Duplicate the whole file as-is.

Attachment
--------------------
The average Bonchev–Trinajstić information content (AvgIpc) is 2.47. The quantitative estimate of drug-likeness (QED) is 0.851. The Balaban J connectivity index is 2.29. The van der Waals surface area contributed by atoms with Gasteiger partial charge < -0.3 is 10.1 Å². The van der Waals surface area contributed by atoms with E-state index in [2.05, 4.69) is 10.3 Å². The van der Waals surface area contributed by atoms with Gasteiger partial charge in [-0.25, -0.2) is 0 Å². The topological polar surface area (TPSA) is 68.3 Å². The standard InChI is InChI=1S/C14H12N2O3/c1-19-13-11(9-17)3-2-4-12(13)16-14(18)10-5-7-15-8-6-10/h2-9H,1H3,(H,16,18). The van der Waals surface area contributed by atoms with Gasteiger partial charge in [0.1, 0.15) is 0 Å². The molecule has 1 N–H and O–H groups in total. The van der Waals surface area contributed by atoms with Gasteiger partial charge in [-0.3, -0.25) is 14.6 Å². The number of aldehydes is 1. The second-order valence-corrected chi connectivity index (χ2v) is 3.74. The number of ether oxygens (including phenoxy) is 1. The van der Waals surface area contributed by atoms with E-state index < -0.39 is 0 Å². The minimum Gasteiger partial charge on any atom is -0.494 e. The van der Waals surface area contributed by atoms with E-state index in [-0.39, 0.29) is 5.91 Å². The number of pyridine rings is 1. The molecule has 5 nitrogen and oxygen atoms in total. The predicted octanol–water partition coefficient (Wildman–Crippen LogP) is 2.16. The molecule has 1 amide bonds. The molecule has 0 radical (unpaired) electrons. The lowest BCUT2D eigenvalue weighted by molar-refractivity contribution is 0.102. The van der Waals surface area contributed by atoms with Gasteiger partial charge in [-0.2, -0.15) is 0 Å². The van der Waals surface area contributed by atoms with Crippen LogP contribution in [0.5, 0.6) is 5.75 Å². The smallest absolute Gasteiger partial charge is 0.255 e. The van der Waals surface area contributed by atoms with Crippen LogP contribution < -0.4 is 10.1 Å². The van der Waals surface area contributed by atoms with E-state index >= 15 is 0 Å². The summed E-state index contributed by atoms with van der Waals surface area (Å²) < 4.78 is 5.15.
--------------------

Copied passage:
The average Bonchev–Trinajstić information content (AvgIpc) is 2.47. The quantitative estimate of drug-likeness (QED) is 0.851. The Balaban J connectivity index is 2.29. The van der Waals surface area contributed by atoms with Gasteiger partial charge < -0.3 is 10.1 Å². The van der Waals surface area contributed by atoms with E-state index in [2.05, 4.69) is 10.3 Å². The van der Waals surface area contributed by atoms with Gasteiger partial charge in [-0.25, -0.2) is 0 Å². The topological polar surface area (TPSA) is 68.3 Å². The standard InChI is InChI=1S/C14H12N2O3/c1-19-13-11(9-17)3-2-4-12(13)16-14(18)10-5-7-15-8-6-10/h2-9H,1H3,(H,16,18). The van der Waals surface area contributed by atoms with Gasteiger partial charge in [0.1, 0.15) is 0 Å². The molecule has 1 N–H and O–H groups in total. The van der Waals surface area contributed by atoms with Gasteiger partial charge in [-0.3, -0.25) is 14.6 Å². The number of aldehydes is 1. The second-order valence-corrected chi connectivity index (χ2v) is 3.74. The number of ether oxygens (including phenoxy) is 1. The van der Waals surface area contributed by atoms with E-state index < -0.39 is 0 Å². The minimum Gasteiger partial charge on any atom is -0.494 e. The van der Waals surface area contributed by atoms with E-state index in [-0.39, 0.29) is 5.91 Å². The number of pyridine rings is 1. The molecule has 5 nitrogen and oxygen atoms in total. The predicted octanol–water partition coefficient (Wildman–Crippen LogP) is 2.16. The molecule has 1 amide bonds. The molecule has 0 radical (unpaired) electrons. The lowest BCUT2D eigenvalue weighted by molar-refractivity contribution is 0.102. The van der Waals surface area contributed by atoms with Gasteiger partial charge in [-0.2, -0.15) is 0 Å². The van der Waals surface area contributed by atoms with Crippen LogP contribution in [0.5, 0.6) is 5.75 Å². The smallest absolute Gasteiger partial charge is 0.255 e. The van der Waals surface area contributed by atoms with Crippen LogP contribution < -0.4 is 10.1 Å². The van der Waals surface area contributed by atoms with E-state index >= 15 is 0 Å². The summed E-state index contributed by atoms with van der Waals surface area (Å²) < 4.78 is 5.15.